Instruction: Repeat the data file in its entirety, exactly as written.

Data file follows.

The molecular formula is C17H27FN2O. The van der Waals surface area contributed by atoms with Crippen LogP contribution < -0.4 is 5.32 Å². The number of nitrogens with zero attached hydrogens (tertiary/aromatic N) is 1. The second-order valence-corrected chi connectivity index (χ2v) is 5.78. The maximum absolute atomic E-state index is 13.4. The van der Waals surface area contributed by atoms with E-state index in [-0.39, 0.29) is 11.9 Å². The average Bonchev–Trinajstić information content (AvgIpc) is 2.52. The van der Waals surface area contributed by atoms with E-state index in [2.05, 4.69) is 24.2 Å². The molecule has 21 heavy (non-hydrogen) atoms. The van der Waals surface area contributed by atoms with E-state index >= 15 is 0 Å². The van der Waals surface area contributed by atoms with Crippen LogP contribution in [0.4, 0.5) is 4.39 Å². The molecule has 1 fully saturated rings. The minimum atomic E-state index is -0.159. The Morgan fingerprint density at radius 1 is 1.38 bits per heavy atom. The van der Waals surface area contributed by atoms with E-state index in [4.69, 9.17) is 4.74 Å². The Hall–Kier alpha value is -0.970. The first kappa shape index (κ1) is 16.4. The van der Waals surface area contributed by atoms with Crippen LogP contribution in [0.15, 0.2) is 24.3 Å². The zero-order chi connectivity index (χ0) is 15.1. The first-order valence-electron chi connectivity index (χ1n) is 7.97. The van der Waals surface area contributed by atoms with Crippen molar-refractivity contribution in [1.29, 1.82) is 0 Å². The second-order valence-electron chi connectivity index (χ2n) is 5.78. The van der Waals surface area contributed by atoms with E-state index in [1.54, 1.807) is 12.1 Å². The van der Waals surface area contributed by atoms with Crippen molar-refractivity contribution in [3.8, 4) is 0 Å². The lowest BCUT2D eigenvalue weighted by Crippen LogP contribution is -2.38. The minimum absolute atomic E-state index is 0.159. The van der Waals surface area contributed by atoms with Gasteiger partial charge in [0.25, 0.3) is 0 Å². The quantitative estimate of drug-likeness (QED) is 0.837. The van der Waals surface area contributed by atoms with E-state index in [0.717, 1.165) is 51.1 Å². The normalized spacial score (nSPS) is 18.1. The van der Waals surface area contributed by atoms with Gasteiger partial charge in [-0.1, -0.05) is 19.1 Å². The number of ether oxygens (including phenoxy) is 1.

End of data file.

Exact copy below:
The molecular formula is C17H27FN2O. The van der Waals surface area contributed by atoms with Crippen LogP contribution < -0.4 is 5.32 Å². The number of nitrogens with zero attached hydrogens (tertiary/aromatic N) is 1. The second-order valence-corrected chi connectivity index (χ2v) is 5.78. The maximum absolute atomic E-state index is 13.4. The van der Waals surface area contributed by atoms with E-state index in [-0.39, 0.29) is 11.9 Å². The average Bonchev–Trinajstić information content (AvgIpc) is 2.52. The van der Waals surface area contributed by atoms with E-state index in [2.05, 4.69) is 24.2 Å². The molecule has 21 heavy (non-hydrogen) atoms. The van der Waals surface area contributed by atoms with E-state index >= 15 is 0 Å². The van der Waals surface area contributed by atoms with Crippen LogP contribution in [0.4, 0.5) is 4.39 Å². The molecule has 1 fully saturated rings. The minimum atomic E-state index is -0.159. The Morgan fingerprint density at radius 1 is 1.38 bits per heavy atom. The van der Waals surface area contributed by atoms with E-state index in [4.69, 9.17) is 4.74 Å². The Hall–Kier alpha value is -0.970. The first kappa shape index (κ1) is 16.4. The van der Waals surface area contributed by atoms with Crippen LogP contribution in [0.15, 0.2) is 24.3 Å². The zero-order chi connectivity index (χ0) is 15.1. The first-order valence-electron chi connectivity index (χ1n) is 7.97. The van der Waals surface area contributed by atoms with Crippen molar-refractivity contribution in [1.29, 1.82) is 0 Å². The second-order valence-electron chi connectivity index (χ2n) is 5.78. The van der Waals surface area contributed by atoms with E-state index in [1.54, 1.807) is 12.1 Å². The van der Waals surface area contributed by atoms with Crippen molar-refractivity contribution in [3.8, 4) is 0 Å². The lowest BCUT2D eigenvalue weighted by Crippen LogP contribution is -2.38. The minimum absolute atomic E-state index is 0.159. The van der Waals surface area contributed by atoms with Gasteiger partial charge in [0.25, 0.3) is 0 Å². The quantitative estimate of drug-likeness (QED) is 0.837. The van der Waals surface area contributed by atoms with E-state index in [0.717, 1.165) is 51.1 Å². The normalized spacial score (nSPS) is 18.1. The van der Waals surface area contributed by atoms with Gasteiger partial charge in [-0.1, -0.05) is 19.1 Å². The number of ether oxygens (including phenoxy) is 1.